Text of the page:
Robin Shea, partner with leading national labor and employment law firm (and ThinkHR strategic employment law partner) Constangy, Brooks, Smith & Prophete, LLP, explains what employers need to know about upcoming U.S. Supreme Court cases regarding Title VII protections for LGBTQ discrimination.
The status, the arguments, and my predictions.
I’ve been waiting anxiously since September for the Supreme Court to agree to review three lower court decisions on whether LGBTQ discrimination violates Title VII of the Civil Rights Act of 1964.
The Court issued an order on Monday, April 22, saying that it was granting the petitions for certiorari filed in the cases of Bostock v. Clayton County, Georgia and Altitude Express v. Zarda. In Bostock, the U.S. Court of Appeals for the Eleventh Circuit ruled that sexual orientation discrimination did not violate Title VII. In Altitude Express, the U.S. Court of Appeals for the Second Circuit ruled that it did.
The Court has agreed to consider the following: “Whether the prohibition in Title VII of the Civil Rights Act of 1964, 42 U.S.C. § 2000e-2(a)(1), against employment discrimination ‘because of . . . sex’ encompasses discrimination based on an individual’s sexual orientation.”
The Supreme Court will consolidate Bostock and Altitude Express and will allot one hour of argument to be scheduled during its October 2019 term.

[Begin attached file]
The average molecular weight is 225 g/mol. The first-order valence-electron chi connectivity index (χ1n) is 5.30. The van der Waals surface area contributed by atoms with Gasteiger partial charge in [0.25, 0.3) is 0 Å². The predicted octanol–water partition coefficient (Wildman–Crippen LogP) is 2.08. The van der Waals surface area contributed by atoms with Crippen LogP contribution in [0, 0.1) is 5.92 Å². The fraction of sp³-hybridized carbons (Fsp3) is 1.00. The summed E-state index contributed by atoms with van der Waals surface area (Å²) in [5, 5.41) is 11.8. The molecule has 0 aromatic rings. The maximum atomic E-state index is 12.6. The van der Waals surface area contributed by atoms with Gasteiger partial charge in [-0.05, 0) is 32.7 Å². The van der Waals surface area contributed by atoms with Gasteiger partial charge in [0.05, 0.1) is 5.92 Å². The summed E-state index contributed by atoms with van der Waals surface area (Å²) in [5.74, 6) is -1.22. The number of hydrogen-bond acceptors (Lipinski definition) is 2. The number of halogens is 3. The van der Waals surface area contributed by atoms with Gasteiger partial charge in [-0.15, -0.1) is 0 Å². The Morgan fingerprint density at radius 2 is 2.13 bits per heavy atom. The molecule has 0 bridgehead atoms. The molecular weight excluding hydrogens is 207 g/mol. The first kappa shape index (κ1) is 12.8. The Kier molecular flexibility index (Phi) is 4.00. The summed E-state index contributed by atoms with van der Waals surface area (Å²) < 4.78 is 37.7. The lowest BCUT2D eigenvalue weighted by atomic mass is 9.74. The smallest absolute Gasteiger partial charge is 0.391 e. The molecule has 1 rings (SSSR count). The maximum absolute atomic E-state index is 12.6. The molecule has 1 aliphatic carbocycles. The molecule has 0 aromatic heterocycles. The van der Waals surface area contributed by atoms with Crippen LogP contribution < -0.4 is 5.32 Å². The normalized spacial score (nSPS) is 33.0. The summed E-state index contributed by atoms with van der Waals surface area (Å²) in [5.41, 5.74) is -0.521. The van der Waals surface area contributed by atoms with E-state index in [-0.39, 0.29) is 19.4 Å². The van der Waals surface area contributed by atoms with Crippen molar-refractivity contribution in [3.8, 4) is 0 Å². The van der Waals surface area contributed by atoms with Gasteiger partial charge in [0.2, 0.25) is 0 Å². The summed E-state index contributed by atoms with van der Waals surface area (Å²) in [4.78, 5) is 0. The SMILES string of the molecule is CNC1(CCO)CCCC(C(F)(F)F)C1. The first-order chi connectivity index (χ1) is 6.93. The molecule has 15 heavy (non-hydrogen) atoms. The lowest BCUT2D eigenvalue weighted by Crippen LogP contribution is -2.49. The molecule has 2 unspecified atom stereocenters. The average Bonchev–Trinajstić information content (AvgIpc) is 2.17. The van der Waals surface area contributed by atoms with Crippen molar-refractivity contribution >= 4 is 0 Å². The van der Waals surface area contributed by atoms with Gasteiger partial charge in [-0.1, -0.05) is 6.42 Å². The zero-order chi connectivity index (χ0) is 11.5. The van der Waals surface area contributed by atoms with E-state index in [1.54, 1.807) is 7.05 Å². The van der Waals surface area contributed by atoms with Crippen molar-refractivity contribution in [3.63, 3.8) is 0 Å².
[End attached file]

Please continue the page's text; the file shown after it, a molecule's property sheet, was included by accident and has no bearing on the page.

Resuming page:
The Court also granted the petition for cert filed by the employer in EEOC v. R.G. & G.R. Harris Funeral Homes. In that case, the U.S. Court of Appeals for the Sixth Circuit ruled that discrimination based on gender identity violates Title VII. The Supreme Court will consider the following issue: “Whether Title VII prohibits discrimination against transgender people based on (1) their status as transgender or (2) sex stereotyping under Price Waterhouse v. Hopkins . . ..”
Price Waterhouse was a 1989 decision in which the Supreme Court ruled in favor of a woman who was denied partnership in an accounting firm because she was not “feminine” enough. According to the Court, this type of sex stereotyping violated Title VII.
The funeral home had also asked the Court to decide whether Price Waterhouse meant that employers could not establish sex-specific dress codes or provide amenities such as sex-specific restrooms. The Court will not consider that issue.
Here is a summary of the arguments that are likely to be made when the Court reviews these cases.
Differential treatment based on “sex”
ARGUMENT: An employer who discriminates against an employee based on sexual orientation is discriminating based on that employee’s sex. For example, a woman who is attracted to men faces no discrimination, but a man who is attracted to men does. With transgender individuals, the biological male who presents as a female is discriminated against, while a biological female who presents as a female is not. In both instances, the LGBTQ employee is subjected to differential treatment based on sex.